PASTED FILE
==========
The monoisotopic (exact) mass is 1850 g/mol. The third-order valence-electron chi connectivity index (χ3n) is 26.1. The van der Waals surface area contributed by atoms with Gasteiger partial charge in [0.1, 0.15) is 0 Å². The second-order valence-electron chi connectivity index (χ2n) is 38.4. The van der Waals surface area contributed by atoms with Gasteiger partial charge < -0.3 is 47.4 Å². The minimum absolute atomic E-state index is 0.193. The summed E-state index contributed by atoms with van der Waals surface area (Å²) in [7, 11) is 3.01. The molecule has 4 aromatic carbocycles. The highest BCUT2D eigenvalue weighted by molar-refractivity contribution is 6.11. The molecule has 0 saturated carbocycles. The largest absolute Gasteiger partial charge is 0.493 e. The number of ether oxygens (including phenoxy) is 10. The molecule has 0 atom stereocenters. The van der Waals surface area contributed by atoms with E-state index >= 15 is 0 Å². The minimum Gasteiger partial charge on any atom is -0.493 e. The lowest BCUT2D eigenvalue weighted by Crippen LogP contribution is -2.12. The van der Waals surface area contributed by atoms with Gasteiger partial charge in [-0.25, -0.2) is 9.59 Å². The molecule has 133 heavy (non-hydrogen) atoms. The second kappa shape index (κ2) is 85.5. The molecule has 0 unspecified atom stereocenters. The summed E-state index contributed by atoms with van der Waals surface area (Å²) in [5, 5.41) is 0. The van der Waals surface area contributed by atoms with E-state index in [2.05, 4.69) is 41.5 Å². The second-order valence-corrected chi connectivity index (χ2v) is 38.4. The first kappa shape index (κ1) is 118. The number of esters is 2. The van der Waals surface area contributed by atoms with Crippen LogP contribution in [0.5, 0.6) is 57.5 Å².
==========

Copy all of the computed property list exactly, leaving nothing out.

The monoisotopic (exact) mass is 1850 g/mol. The third-order valence-electron chi connectivity index (χ3n) is 26.1. The van der Waals surface area contributed by atoms with Gasteiger partial charge in [0.1, 0.15) is 0 Å². The second-order valence-electron chi connectivity index (χ2n) is 38.4. The van der Waals surface area contributed by atoms with Gasteiger partial charge < -0.3 is 47.4 Å². The minimum absolute atomic E-state index is 0.193. The summed E-state index contributed by atoms with van der Waals surface area (Å²) in [7, 11) is 3.01. The molecule has 4 aromatic carbocycles. The highest BCUT2D eigenvalue weighted by molar-refractivity contribution is 6.11. The molecule has 0 saturated carbocycles. The largest absolute Gasteiger partial charge is 0.493 e. The number of ether oxygens (including phenoxy) is 10. The molecule has 0 atom stereocenters. The van der Waals surface area contributed by atoms with E-state index >= 15 is 0 Å². The minimum Gasteiger partial charge on any atom is -0.493 e. The lowest BCUT2D eigenvalue weighted by Crippen LogP contribution is -2.12. The van der Waals surface area contributed by atoms with Gasteiger partial charge in [-0.25, -0.2) is 9.59 Å². The molecule has 133 heavy (non-hydrogen) atoms. The second kappa shape index (κ2) is 85.5. The molecule has 0 unspecified atom stereocenters. The summed E-state index contributed by atoms with van der Waals surface area (Å²) in [5, 5.41) is 0. The van der Waals surface area contributed by atoms with E-state index in [2.05, 4.69) is 41.5 Å². The second-order valence-corrected chi connectivity index (χ2v) is 38.4. The first kappa shape index (κ1) is 118. The number of esters is 2. The van der Waals surface area contributed by atoms with Crippen LogP contribution in [0.5, 0.6) is 57.5 Å².